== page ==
This is especially useful in the case of compliance audits by a regulator.

Source: Gov.UK

For the full guidance, click here

Air emissions risk assessment for environmental permits

This guidance assists operators and their consultants on how to complete an air emissions risk assessment, including how to calculate the impact of emissions and the standards that must be met.

The guidance includes the following:

  • The guides for risk assessments and best available techniques
  • The environmental standards used for comparison of the emissions from the site
  • The steps to complete the risk assessment.

Source: Gov.UK

For the full guidance, click here

RPS 298: Classify excavated waste from street and utility works

This Regulatory Position Statement (RPS) applies to classifying excavated waste produced through road and street works where sampling is not possible before removing the waste from the excavation site. This RPS does not apply to hazardous wastes.

The RPS does not change your legal requirement to comply with an environmental permit for a waste operation or installation or comply with a waste exemption.

However, the Environment Agency (EA) will not normally take enforcement action if you do not comply with this legal requirement and that the activity meets the description and comply with the conditions set in the RPS.

In addition, your activity must not cause (or be likely to cause) pollution of the environment or harm to human health, and must not:

This RPS only applies when you do work under ‘immediate’, ‘minor’, and ‘standard’ permits following the ‘New Roads and Street Works Act’. This also includes ‘major works’ where a ‘major’ permit is required due to traffic management only.

Conditions you must comply with include the following:

  • Only use this RPS when you cannot legally access the site to carry out preliminary sampling before you start excavation works.
  • Separate the waste by waste code type during excavation and transport (for example, the bituminous layer and the sub-base must be kept separate).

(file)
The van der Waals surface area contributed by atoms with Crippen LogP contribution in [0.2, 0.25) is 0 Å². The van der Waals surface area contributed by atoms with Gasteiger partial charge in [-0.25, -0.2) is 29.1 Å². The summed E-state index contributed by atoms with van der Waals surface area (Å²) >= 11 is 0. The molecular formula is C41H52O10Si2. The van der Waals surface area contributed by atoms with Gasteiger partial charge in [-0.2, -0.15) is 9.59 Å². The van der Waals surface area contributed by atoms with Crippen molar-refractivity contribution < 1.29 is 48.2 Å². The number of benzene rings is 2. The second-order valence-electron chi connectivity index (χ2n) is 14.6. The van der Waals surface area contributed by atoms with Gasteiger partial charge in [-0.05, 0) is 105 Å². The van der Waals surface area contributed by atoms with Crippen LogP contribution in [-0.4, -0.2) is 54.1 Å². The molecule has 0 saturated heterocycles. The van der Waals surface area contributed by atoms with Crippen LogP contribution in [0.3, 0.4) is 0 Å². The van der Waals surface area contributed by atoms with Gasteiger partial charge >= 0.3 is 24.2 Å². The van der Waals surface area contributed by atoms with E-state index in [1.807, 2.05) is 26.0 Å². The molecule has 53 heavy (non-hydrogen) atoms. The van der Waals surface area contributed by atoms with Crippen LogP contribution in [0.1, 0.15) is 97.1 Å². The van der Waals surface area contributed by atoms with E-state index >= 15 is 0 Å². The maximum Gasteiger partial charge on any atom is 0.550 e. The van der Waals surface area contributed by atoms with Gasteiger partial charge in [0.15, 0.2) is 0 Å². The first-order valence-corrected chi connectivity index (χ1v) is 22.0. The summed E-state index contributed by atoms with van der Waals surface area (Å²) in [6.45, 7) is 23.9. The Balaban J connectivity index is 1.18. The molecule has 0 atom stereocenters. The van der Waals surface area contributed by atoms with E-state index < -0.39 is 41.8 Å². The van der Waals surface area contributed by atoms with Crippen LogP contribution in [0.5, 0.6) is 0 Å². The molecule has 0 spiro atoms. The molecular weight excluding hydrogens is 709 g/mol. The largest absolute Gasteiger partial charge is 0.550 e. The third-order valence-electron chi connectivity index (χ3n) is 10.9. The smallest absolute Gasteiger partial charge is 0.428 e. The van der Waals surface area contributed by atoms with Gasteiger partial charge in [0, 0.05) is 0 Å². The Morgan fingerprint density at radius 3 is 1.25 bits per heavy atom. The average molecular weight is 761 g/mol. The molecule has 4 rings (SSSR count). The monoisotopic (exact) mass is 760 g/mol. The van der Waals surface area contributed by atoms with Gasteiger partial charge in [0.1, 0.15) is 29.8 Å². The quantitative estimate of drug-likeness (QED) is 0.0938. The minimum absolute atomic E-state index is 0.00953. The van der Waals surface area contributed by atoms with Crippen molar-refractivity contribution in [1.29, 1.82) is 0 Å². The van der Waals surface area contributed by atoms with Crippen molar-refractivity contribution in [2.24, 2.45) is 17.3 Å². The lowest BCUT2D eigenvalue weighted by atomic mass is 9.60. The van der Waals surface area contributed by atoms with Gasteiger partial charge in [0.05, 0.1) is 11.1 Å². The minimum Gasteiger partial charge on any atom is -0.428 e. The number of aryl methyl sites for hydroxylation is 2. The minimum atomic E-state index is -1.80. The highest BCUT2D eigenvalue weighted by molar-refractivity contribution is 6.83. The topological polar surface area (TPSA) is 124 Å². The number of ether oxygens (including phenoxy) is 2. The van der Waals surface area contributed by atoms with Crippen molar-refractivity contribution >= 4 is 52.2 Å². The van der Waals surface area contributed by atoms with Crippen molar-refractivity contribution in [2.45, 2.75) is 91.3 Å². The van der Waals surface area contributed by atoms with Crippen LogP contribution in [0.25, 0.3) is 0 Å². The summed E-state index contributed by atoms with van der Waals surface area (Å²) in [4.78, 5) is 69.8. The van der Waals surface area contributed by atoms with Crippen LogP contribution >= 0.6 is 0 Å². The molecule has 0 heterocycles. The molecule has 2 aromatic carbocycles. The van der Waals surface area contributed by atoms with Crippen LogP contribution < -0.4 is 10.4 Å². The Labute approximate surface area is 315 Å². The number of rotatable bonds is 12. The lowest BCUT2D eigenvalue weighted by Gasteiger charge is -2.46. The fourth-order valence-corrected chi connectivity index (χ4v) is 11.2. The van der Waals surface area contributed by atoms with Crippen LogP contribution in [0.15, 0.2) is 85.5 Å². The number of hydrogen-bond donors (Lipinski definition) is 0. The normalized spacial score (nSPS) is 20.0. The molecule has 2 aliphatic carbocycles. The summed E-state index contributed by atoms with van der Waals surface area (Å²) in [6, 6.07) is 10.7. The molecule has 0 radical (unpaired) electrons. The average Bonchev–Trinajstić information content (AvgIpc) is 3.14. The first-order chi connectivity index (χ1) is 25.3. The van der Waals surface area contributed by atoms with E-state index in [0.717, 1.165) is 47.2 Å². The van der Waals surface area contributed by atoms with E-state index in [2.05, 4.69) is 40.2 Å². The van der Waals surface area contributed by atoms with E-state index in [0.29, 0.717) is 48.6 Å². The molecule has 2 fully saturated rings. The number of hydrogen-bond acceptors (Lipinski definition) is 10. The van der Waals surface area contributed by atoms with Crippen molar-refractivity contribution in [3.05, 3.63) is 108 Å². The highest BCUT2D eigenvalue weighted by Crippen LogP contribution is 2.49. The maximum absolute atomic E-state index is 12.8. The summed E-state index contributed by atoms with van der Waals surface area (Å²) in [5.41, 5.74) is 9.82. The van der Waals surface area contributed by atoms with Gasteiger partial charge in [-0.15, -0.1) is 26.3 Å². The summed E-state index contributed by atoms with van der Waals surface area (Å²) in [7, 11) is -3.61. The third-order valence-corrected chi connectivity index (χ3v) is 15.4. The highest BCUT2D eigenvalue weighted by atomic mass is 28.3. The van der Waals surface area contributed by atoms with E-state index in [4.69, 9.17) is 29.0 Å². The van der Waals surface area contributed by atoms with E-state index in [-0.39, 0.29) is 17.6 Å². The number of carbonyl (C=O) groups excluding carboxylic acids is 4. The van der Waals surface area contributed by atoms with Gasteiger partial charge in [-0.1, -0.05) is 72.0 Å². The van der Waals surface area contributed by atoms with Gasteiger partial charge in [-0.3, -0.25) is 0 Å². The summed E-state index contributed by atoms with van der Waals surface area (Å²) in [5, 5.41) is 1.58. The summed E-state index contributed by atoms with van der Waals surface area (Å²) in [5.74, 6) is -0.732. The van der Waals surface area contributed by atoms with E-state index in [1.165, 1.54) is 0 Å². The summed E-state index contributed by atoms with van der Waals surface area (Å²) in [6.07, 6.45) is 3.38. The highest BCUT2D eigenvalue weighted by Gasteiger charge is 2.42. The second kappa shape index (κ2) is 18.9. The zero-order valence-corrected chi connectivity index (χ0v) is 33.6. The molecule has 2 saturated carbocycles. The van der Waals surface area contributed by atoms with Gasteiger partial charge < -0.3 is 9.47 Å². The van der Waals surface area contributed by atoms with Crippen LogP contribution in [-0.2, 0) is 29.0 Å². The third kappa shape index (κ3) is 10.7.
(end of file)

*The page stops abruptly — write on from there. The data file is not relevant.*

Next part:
• Move waste to either a site controlled by the producer, or to a suitably permitted site that is complying with RPS 299.
  • Include the works permit reference (or work order number) and put ‘classified using RPS 298’ in the description on any consignment note or waste transfer note accompanying the waste.
  • Keep records of all waste movements for two years (or three years for hazardous waste) to show that you have complied with this RPS and make these records available to the EA on request.

You must only apply this RPS to wastes with the certain European Waste Catalogue (EWC) codes.

This RPS is linked to RPS 299. You should read this RPS in conjunction with ‘Storing and managing excavated waste from street works: RPS 299’ to make sure you understand where you can take the waste you classify under this RPS.

The EA intends to review this RPS by the 20th of March 2025.

Source: Gov.UK

For the full guidance, click here

RPS 299: Storing and managing excavated waste from street works

This RPS applies to the acceptance and storage of the mirror-hazardous versions of the wastes listed in the RPS, where your permit only allows the corresponding mirror non-hazardous codes. You can also treat the wastes listed in this RPS if they have been assessed as non-hazardous under ‘Classify excavated waste from street and utility works: RPS 298’.

The RPS does not change your legal requirement to comply with an environmental permit for a waste operation or installation or comply with a waste exemption.